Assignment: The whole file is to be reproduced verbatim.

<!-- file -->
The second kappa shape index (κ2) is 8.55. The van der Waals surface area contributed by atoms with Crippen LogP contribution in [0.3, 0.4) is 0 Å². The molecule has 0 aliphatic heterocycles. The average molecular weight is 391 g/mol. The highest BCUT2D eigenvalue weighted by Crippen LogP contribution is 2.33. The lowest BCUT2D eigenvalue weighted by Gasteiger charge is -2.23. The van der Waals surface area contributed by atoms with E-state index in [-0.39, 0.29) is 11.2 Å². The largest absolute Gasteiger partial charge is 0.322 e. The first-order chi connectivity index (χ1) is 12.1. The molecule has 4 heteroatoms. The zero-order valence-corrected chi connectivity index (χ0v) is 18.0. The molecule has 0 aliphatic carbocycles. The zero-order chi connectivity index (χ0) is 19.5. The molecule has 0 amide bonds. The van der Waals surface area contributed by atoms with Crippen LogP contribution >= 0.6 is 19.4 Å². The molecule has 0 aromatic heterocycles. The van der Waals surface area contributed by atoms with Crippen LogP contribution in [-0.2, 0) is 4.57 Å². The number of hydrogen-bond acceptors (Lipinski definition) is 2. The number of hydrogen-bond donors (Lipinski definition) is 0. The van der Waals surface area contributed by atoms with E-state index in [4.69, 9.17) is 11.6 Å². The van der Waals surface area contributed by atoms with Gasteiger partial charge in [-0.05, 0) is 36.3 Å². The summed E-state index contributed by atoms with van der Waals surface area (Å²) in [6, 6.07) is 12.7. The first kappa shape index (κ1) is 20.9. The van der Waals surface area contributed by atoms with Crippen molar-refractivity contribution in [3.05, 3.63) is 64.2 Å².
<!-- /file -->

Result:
The second kappa shape index (κ2) is 8.55. The van der Waals surface area contributed by atoms with Crippen LogP contribution in [0.3, 0.4) is 0 Å². The molecule has 0 aliphatic heterocycles. The average molecular weight is 391 g/mol. The highest BCUT2D eigenvalue weighted by Crippen LogP contribution is 2.33. The lowest BCUT2D eigenvalue weighted by Gasteiger charge is -2.23. The van der Waals surface area contributed by atoms with E-state index in [-0.39, 0.29) is 11.2 Å². The largest absolute Gasteiger partial charge is 0.322 e. The first-order chi connectivity index (χ1) is 12.1. The molecule has 4 heteroatoms. The zero-order valence-corrected chi connectivity index (χ0v) is 18.0. The molecule has 0 aliphatic carbocycles. The zero-order chi connectivity index (χ0) is 19.5. The molecule has 0 amide bonds. The van der Waals surface area contributed by atoms with Crippen LogP contribution >= 0.6 is 19.4 Å². The molecule has 0 aromatic heterocycles. The van der Waals surface area contributed by atoms with Crippen LogP contribution in [-0.2, 0) is 4.57 Å². The number of hydrogen-bond acceptors (Lipinski definition) is 2. The number of hydrogen-bond donors (Lipinski definition) is 0. The van der Waals surface area contributed by atoms with E-state index in [4.69, 9.17) is 11.6 Å². The van der Waals surface area contributed by atoms with Gasteiger partial charge in [-0.05, 0) is 36.3 Å². The summed E-state index contributed by atoms with van der Waals surface area (Å²) in [6, 6.07) is 12.7. The first kappa shape index (κ1) is 20.9. The van der Waals surface area contributed by atoms with Crippen molar-refractivity contribution in [3.05, 3.63) is 64.2 Å².